Journal of Genetics and Molecular Biology

Editorial - Journal of Genetics and Molecular Biology (2017) Volume 1, Issue 1

Importance of native animal genetic resources

Hasan Meydan*

Department of Agricultural Biotechnology, Animal Biotechnology Division, Akdeniz University, Antalya, Turkey

*Corresponding Author:
Hasan Meydan, PhD
Department of Agricultural Biotechnology Animal Biotechnology Division Akdeniz University Antalya 07058 Turkey
Tel: 0 (242) 227 44 00 (extension 3739)
E-mail: [email protected]

Accepted date: November 13, 2017

Citation: Meydan H. Importance of native animal genetic resources. J Genet Mol Biol. 2017;1(1):1-2.

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While population growth rate and economic pressure force the changes in traditional agricultural systems, biodiversity has been reducing rapidly.


While population growth rate and economic pressure force the changes in traditional agricultural systems, biodiversity has been reducing rapidly. Animal genetic resources, one of the main components of biodiversity, meet the increasing demand on food and agriculture [1]. As open space disappears, it becomes increasingly necessary to look at our own landscapes as a refuge for biodiversity. A native animal has always been a part of a particular environment. Such animals play a role in the chain of events for feeding (food web) or habitat and have evolved with the environment and adapted to it. Native animals create an intricate web of life. The loss of them can quickly escalate to affect an entire ecosystem. Native animals are important for many reasons including playing roles in healthy ecosystems, contributing to the quality of life we have, giving economic benefits, and being good adaptation to difficult local environmental conditions. For that reason, the efforts should be made to prevent the loss of native animals and to protect them. Also, the genetic resources of native animals should be conserved and managed by the countries.

In the UN Convention on Biological Diversity, genetic resources are defined as "genetic material of actual or potential value". In order to meet the basic needs of people, only about thousands of species have been domesticated. A global total of 8054 breeds have been reported; and 1710 breeds of them are classified as being at risk. Considering the speed of the extinction rate, the world agriculture is estimated to be adversely affected in the near future. For this reason, a significant increase in effort for the conservation of animal genetic resources has been observed in the world in recent years. The characterization and monitoring of animal genetic resources are the part of Interlaken Declaration confirmed by the countries to be aware of the erosion in their animal genetic resources in 2007 [1].

Although the productivity of Turkish native animal breeds is low, they are adapted to especially difficult local environmental conditions such as rough climatic conditions and insufficient food availability. Turkish native animal breeds are potentially endangered because of crossbreeding. Therefore, Turkey has undertaken a national project (TAGEM-95K120250) titled “In situ Conservation Program of Livestock Genetic Resources” to conserve the Turkish native livestock breeds. The earliest evidence of animal domestication was found in certain parts of the Near East, with Turkey as an area of major importance. Within the Near East and because of its geographical location at the intersection of Asia and Europe, Anatolia has been a cradle for civilizations since prehistoric times. Data from the numerous Neolithic human settlements found throughout this region strongly point to it as a major domestication centre for livestock species, mainly cattle, pig, goats and sheep [2]. Thus, it is likely that some of the Turkish native breeds of today are some of the oldest living descendants of their first domesticated ancestors, and Anatolian (Turkish) native breeds may be the special ones in maintaining very valuable genetic diversity. Therefore, they must be explored with regard to genetic markers.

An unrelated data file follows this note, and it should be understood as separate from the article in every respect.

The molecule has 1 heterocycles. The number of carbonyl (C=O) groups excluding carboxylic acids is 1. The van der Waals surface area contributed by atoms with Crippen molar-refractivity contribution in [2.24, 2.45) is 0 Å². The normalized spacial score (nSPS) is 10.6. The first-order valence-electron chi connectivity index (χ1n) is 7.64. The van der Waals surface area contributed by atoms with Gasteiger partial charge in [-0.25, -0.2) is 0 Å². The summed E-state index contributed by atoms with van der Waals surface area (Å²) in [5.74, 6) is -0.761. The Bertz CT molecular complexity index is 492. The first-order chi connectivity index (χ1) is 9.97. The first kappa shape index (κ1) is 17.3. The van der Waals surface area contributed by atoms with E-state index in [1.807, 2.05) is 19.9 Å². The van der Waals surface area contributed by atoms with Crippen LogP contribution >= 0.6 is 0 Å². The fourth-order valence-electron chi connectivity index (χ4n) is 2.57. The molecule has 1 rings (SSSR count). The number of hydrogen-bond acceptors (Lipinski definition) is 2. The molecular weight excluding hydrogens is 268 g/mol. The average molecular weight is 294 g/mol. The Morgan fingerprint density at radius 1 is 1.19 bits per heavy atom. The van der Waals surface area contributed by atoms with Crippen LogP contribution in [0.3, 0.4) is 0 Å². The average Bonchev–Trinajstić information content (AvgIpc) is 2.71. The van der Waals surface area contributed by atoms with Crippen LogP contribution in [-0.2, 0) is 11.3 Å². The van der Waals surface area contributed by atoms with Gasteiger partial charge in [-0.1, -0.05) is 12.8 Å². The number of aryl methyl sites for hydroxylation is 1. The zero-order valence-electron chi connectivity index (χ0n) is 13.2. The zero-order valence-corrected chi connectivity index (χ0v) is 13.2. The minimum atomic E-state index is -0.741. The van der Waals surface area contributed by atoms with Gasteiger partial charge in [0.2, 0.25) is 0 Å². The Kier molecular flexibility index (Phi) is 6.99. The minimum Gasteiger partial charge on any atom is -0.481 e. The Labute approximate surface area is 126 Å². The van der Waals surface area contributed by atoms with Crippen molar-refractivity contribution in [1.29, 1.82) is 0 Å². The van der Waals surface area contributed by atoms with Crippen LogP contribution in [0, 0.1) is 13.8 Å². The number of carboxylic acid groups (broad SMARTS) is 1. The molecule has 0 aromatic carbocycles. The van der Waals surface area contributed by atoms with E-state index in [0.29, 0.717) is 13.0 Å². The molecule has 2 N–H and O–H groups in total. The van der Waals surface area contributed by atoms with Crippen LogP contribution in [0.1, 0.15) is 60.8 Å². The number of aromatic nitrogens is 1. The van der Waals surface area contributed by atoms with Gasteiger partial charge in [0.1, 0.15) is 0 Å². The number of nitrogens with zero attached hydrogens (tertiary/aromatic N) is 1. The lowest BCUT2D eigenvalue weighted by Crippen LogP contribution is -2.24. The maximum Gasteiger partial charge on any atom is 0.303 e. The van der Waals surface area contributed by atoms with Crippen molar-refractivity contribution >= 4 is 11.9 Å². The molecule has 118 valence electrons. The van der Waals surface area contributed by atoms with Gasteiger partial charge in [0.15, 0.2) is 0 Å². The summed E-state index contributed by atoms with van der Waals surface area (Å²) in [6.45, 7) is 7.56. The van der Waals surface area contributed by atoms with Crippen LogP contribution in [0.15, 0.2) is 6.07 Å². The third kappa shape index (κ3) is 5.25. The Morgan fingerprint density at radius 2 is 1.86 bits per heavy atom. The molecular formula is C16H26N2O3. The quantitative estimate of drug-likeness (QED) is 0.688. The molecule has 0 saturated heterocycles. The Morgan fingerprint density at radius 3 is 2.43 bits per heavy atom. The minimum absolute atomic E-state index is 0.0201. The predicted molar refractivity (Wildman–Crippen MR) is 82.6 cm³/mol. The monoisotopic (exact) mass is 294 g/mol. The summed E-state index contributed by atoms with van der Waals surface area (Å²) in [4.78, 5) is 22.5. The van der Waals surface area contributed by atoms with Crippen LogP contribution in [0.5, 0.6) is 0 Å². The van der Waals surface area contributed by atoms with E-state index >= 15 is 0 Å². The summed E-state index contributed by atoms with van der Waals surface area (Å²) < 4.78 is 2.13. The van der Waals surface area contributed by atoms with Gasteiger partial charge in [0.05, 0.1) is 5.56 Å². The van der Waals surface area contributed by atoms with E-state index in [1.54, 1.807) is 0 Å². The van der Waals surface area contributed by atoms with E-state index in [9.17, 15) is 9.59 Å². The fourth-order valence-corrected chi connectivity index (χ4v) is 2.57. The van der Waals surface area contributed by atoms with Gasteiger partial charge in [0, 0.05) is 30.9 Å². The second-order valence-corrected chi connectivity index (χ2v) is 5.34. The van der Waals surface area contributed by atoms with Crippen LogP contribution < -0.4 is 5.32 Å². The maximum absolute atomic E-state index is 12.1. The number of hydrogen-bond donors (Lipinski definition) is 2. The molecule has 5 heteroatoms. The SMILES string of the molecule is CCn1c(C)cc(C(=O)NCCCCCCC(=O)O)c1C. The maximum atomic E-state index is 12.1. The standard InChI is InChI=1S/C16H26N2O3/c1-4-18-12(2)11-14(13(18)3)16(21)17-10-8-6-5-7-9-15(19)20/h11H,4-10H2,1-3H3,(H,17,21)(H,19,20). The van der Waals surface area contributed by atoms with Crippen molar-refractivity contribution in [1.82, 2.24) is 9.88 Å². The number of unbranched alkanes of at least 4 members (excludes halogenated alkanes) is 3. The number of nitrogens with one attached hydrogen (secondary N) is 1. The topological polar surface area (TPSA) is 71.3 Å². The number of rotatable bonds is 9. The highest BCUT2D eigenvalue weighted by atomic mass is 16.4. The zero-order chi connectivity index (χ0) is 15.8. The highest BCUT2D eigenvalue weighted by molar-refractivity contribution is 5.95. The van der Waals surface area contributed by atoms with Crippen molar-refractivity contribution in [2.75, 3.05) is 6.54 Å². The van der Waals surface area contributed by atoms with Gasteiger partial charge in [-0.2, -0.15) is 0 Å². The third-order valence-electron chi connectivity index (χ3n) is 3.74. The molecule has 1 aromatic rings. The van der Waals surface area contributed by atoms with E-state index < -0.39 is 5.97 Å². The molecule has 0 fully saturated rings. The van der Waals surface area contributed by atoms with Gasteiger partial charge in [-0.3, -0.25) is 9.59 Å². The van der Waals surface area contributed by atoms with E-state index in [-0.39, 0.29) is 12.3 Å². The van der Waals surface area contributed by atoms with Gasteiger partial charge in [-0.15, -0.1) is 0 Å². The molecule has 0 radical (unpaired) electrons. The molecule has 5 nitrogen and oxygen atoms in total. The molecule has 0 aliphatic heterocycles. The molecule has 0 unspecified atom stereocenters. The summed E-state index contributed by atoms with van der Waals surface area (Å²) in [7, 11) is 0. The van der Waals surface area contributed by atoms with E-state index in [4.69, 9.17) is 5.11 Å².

Our research group have carried out many studies on characterization and identification of Turkish native animal breeds and published many research articles. We showed the genetic diversity of Turkish honey bees with regard to nDNA loci and mtDNA CoxI-CoxII intergenic region [3,4]. We also characterized and identified the genetic disorders such as bovine leukocyte adhesion deficiency, deficiency of uridine monophosphate synthase, complex vertebral malformation, bovine citrullinaemia, and factor XI deficiency in Turkish native cattle breeds [3-6]. Our research group carried out the studies on prion protein gene (PRNP) polymorphism and the genetic risk evaluation for scrapie and atypical scrapie in Turkish sheep and goat breeds [5,7-10]. As a result of these studies about PRNP, we found many novel polymorphisms in ovine and caprine prion protein genes. In addition to these studies, we characterized Turkish native chicken breeds with regard to mtDNA D-loop region [6].

The conservation of native genetic resources is so important because many native breed populations are declining due to many reasons including degraded habitat and hybridization studies. Without conservation, some declining breeds never recover and eventually may become extinct- or no longer in existence. Since the existing conditions of climate, shelter, feed and health-related situations can be change in the future, conservation or even enhancement of existing variation will provide ability to adapt to the possible situations. Today, it is difficult to predict which of the production characteristics or genotypes that neglected so far become economically important in the future. For that reason, each country should continue the conservation policies for future generations.